AGED CARE SCANDAL: Doctor’s 18 years of coverage ends

A DARLING Downs nursing home is at the centre of a scandal surrounding the care of at least four of its residents.

A nine-month long investigation by The Chronicle can reveal multiple cases involving the Millmerran Centenary Retirement Village, also known as Yallambee Aged Care, have been probed by health authorities.

This is the final story in a four-part series.

Some names have been changed at the request of the family.




UP UNTIL February 2017, Dr Andrew Reedy had provided bulk billed visiting medical services to Yallambee for 18 years.

He was appointed Medical Superintendent at Millmerran Hospital in 2001, with the right to private practice, which he does at Millmerran Medical Service.

Visiting medical services to Yallambee were provided through Dr Reedy's private practice. 

In a statement to The Chronicle, the board of Yallambee said Dr Reedy had "stopped visiting MCRV".

"MCRV is disappointed at Dr Reedy's continued refusal to visit his patients at MCRV," the statement said.

"Because of this refusal, MCRV is required to transport those patients who are Dr Reedy's patients approximately 500 metres, at considerable discomfort and inconvenience to those residents, many of whom are elderly and infirm."

But it was the board of Yallambee who suggested that Dr Reedy's nurse practitioner Liz Waugh was no longer welcome at their facility.

Visiting medical services at Yallambee worked like this. Mrs Waugh would attend and see the majority of patients on her weekly visit, while the most serious cases would be looked after by Dr Reedy or other GPs from the Millmerran Medical Centre.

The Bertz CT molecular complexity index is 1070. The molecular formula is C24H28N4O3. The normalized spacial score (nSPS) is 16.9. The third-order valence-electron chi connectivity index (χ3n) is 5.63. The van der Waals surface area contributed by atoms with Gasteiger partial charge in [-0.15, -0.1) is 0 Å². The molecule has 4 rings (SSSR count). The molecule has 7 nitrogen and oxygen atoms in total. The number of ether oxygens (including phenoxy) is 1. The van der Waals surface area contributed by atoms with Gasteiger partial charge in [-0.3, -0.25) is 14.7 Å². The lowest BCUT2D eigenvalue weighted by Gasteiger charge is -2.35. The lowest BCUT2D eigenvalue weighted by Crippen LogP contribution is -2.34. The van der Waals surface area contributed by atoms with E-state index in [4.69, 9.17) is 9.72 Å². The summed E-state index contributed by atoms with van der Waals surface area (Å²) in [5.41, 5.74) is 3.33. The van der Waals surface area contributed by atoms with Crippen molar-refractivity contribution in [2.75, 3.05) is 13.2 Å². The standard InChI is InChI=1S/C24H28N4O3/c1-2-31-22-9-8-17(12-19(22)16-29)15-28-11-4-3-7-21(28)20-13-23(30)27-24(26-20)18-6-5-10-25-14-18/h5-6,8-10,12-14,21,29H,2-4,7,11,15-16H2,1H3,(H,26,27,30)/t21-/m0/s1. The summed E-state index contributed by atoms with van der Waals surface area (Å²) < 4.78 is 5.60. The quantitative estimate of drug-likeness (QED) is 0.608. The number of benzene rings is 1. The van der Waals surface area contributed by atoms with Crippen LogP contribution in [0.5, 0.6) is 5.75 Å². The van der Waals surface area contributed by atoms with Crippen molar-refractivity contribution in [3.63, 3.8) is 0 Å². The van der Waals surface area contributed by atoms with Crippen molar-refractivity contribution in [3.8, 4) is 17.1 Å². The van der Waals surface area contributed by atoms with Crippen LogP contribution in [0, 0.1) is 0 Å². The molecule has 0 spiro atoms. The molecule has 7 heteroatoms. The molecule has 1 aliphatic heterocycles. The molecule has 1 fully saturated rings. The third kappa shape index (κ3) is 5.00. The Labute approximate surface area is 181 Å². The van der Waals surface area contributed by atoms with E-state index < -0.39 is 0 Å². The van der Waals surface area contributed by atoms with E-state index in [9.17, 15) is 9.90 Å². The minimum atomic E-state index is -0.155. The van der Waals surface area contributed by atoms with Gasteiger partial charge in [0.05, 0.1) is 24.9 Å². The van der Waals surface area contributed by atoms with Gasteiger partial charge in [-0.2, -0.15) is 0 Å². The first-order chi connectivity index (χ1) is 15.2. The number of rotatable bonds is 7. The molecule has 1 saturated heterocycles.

Dr Andrew Reedy.
Dr Andrew Reedy. Bev Lacey

Toward the end of 2016, several staff at the nursing home approached Mrs Waugh with concerns they had about another Yallambee staff member.

Under national law, registered health practitioners have mandatory reporting obligations, so that's what Mrs Waugh did.

According to a complaint seen by The Chronicle, Mrs Waugh said raised her concerns with former board member Annie Muir. Mrs Muir has since resigned. She declined a request to comment on this story.

At the same time she reportedly spoke to Mrs Muir, Mrs Waugh lodged a complaint with the Office of the Health Ombudsman.

The initial complaint from November 2016 was assessed by the Office of the Health Ombudsman, referred to the Australian Health Practitioner Regulation Agency, and referred back to the Office of the Health Ombudsman, before the ombudsman ruled in March this year that it would take no further action, "and close the investigation on the basis that there is insufficient evidence to prove the allegations".

Following Mrs Waugh's complaint, Yallambee board president John Rogers wrote to Dr Reedy in February 2017 saying, "the presence of Mrs Waugh at MCRV would seem an untenable situation given the gravity of her actions and allegations".